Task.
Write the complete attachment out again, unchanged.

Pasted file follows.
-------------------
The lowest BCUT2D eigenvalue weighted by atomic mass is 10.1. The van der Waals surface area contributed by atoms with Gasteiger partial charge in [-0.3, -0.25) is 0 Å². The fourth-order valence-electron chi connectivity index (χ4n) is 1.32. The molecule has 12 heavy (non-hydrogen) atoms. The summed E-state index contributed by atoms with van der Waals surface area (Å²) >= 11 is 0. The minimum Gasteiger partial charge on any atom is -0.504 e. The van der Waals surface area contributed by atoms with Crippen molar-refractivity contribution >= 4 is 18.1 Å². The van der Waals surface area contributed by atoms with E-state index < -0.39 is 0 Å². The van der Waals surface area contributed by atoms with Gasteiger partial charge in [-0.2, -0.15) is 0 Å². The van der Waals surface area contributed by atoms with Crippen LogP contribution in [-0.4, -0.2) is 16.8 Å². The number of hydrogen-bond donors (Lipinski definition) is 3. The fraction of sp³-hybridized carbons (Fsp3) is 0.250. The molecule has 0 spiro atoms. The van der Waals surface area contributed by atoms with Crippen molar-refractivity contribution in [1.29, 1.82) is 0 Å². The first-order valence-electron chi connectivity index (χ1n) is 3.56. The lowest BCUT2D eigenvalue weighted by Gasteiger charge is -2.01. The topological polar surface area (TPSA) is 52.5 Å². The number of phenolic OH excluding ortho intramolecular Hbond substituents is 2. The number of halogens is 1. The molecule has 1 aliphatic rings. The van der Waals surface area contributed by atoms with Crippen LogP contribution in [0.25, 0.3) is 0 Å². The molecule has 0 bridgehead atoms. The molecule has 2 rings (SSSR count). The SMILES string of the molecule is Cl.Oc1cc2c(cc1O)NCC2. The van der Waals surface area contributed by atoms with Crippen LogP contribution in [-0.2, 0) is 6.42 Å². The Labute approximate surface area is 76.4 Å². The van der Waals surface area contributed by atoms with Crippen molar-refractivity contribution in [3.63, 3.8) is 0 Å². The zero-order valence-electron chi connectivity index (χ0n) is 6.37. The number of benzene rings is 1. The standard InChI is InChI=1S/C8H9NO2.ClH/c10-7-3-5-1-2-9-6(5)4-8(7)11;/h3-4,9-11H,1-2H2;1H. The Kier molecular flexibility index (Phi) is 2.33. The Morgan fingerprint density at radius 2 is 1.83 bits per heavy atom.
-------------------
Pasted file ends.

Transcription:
The lowest BCUT2D eigenvalue weighted by atomic mass is 10.1. The van der Waals surface area contributed by atoms with Gasteiger partial charge in [-0.3, -0.25) is 0 Å². The fourth-order valence-electron chi connectivity index (χ4n) is 1.32. The molecule has 12 heavy (non-hydrogen) atoms. The summed E-state index contributed by atoms with van der Waals surface area (Å²) >= 11 is 0. The minimum Gasteiger partial charge on any atom is -0.504 e. The van der Waals surface area contributed by atoms with Crippen molar-refractivity contribution >= 4 is 18.1 Å². The van der Waals surface area contributed by atoms with E-state index < -0.39 is 0 Å². The van der Waals surface area contributed by atoms with Gasteiger partial charge in [-0.2, -0.15) is 0 Å². The van der Waals surface area contributed by atoms with Crippen LogP contribution in [-0.4, -0.2) is 16.8 Å². The number of hydrogen-bond donors (Lipinski definition) is 3. The fraction of sp³-hybridized carbons (Fsp3) is 0.250. The molecule has 0 spiro atoms. The van der Waals surface area contributed by atoms with Crippen molar-refractivity contribution in [1.29, 1.82) is 0 Å². The first-order valence-electron chi connectivity index (χ1n) is 3.56. The lowest BCUT2D eigenvalue weighted by Gasteiger charge is -2.01. The topological polar surface area (TPSA) is 52.5 Å². The number of phenolic OH excluding ortho intramolecular Hbond substituents is 2. The number of halogens is 1. The molecule has 1 aliphatic rings. The van der Waals surface area contributed by atoms with Crippen LogP contribution in [0.25, 0.3) is 0 Å². The molecule has 0 bridgehead atoms. The molecule has 2 rings (SSSR count). The SMILES string of the molecule is Cl.Oc1cc2c(cc1O)NCC2. The van der Waals surface area contributed by atoms with Crippen LogP contribution in [-0.2, 0) is 6.42 Å². The Labute approximate surface area is 76.4 Å². The van der Waals surface area contributed by atoms with Crippen molar-refractivity contribution in [3.63, 3.8) is 0 Å². The zero-order valence-electron chi connectivity index (χ0n) is 6.37. The number of benzene rings is 1. The standard InChI is InChI=1S/C8H9NO2.ClH/c10-7-3-5-1-2-9-6(5)4-8(7)11;/h3-4,9-11H,1-2H2;1H. The Kier molecular flexibility index (Phi) is 2.33. The Morgan fingerprint density at radius 2 is 1.83 bits per heavy atom.